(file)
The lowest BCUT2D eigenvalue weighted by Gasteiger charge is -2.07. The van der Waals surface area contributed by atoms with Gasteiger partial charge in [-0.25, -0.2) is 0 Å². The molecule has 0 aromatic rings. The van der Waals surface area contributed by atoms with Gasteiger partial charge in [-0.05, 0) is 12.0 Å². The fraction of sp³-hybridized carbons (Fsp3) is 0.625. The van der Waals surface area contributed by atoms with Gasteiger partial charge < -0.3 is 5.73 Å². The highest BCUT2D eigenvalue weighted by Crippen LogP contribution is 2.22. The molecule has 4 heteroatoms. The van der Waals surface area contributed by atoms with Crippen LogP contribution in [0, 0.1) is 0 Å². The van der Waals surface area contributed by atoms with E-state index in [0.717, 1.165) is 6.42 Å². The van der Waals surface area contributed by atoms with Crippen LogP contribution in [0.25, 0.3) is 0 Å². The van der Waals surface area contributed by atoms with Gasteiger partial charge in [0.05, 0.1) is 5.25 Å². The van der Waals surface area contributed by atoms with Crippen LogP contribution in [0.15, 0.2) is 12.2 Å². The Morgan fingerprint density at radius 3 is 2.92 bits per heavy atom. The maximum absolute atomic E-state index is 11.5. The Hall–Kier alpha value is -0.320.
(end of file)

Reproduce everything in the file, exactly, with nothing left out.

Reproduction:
The lowest BCUT2D eigenvalue weighted by Gasteiger charge is -2.07. The van der Waals surface area contributed by atoms with Gasteiger partial charge in [-0.25, -0.2) is 0 Å². The molecule has 0 aromatic rings. The van der Waals surface area contributed by atoms with Gasteiger partial charge in [-0.05, 0) is 12.0 Å². The fraction of sp³-hybridized carbons (Fsp3) is 0.625. The van der Waals surface area contributed by atoms with Gasteiger partial charge < -0.3 is 5.73 Å². The highest BCUT2D eigenvalue weighted by Crippen LogP contribution is 2.22. The molecule has 4 heteroatoms. The van der Waals surface area contributed by atoms with Crippen LogP contribution in [0, 0.1) is 0 Å². The van der Waals surface area contributed by atoms with E-state index in [0.717, 1.165) is 6.42 Å². The van der Waals surface area contributed by atoms with Crippen LogP contribution in [0.25, 0.3) is 0 Å². The van der Waals surface area contributed by atoms with Gasteiger partial charge in [0.05, 0.1) is 5.25 Å². The van der Waals surface area contributed by atoms with Crippen LogP contribution in [0.15, 0.2) is 12.2 Å². The Morgan fingerprint density at radius 3 is 2.92 bits per heavy atom. The maximum absolute atomic E-state index is 11.5. The Hall–Kier alpha value is -0.320.